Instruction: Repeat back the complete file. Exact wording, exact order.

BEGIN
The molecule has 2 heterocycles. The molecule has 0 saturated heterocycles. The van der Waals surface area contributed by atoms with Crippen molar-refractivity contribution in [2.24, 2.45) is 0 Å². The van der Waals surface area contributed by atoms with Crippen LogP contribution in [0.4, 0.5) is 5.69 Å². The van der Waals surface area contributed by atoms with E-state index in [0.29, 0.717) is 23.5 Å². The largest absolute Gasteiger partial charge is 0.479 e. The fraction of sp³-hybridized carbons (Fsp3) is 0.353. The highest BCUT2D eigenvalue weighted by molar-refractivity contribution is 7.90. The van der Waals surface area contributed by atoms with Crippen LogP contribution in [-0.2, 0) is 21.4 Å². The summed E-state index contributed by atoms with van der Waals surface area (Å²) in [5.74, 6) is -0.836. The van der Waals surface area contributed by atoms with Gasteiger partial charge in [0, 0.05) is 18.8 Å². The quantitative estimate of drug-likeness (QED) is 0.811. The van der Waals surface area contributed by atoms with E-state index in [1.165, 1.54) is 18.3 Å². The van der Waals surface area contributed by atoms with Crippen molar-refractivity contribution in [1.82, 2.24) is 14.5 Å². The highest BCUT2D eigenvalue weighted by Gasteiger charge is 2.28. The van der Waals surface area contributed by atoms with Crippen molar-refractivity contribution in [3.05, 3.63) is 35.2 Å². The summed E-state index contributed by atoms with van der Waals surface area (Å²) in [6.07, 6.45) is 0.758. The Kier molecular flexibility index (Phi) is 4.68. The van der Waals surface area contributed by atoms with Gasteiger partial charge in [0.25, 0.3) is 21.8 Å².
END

The molecule has 2 heterocycles. The molecule has 0 saturated heterocycles. The van der Waals surface area contributed by atoms with Crippen molar-refractivity contribution in [2.24, 2.45) is 0 Å². The van der Waals surface area contributed by atoms with Crippen LogP contribution in [0.4, 0.5) is 5.69 Å². The van der Waals surface area contributed by atoms with E-state index in [0.29, 0.717) is 23.5 Å². The largest absolute Gasteiger partial charge is 0.479 e. The fraction of sp³-hybridized carbons (Fsp3) is 0.353. The highest BCUT2D eigenvalue weighted by molar-refractivity contribution is 7.90. The van der Waals surface area contributed by atoms with Crippen LogP contribution in [-0.2, 0) is 21.4 Å². The summed E-state index contributed by atoms with van der Waals surface area (Å²) in [5.74, 6) is -0.836. The van der Waals surface area contributed by atoms with Gasteiger partial charge in [0, 0.05) is 18.8 Å². The quantitative estimate of drug-likeness (QED) is 0.811. The van der Waals surface area contributed by atoms with E-state index in [1.165, 1.54) is 18.3 Å². The van der Waals surface area contributed by atoms with Crippen molar-refractivity contribution in [1.82, 2.24) is 14.5 Å². The highest BCUT2D eigenvalue weighted by Gasteiger charge is 2.28. The van der Waals surface area contributed by atoms with Crippen molar-refractivity contribution in [3.05, 3.63) is 35.2 Å². The summed E-state index contributed by atoms with van der Waals surface area (Å²) in [6.07, 6.45) is 0.758. The Kier molecular flexibility index (Phi) is 4.68. The van der Waals surface area contributed by atoms with Gasteiger partial charge in [0.25, 0.3) is 21.8 Å².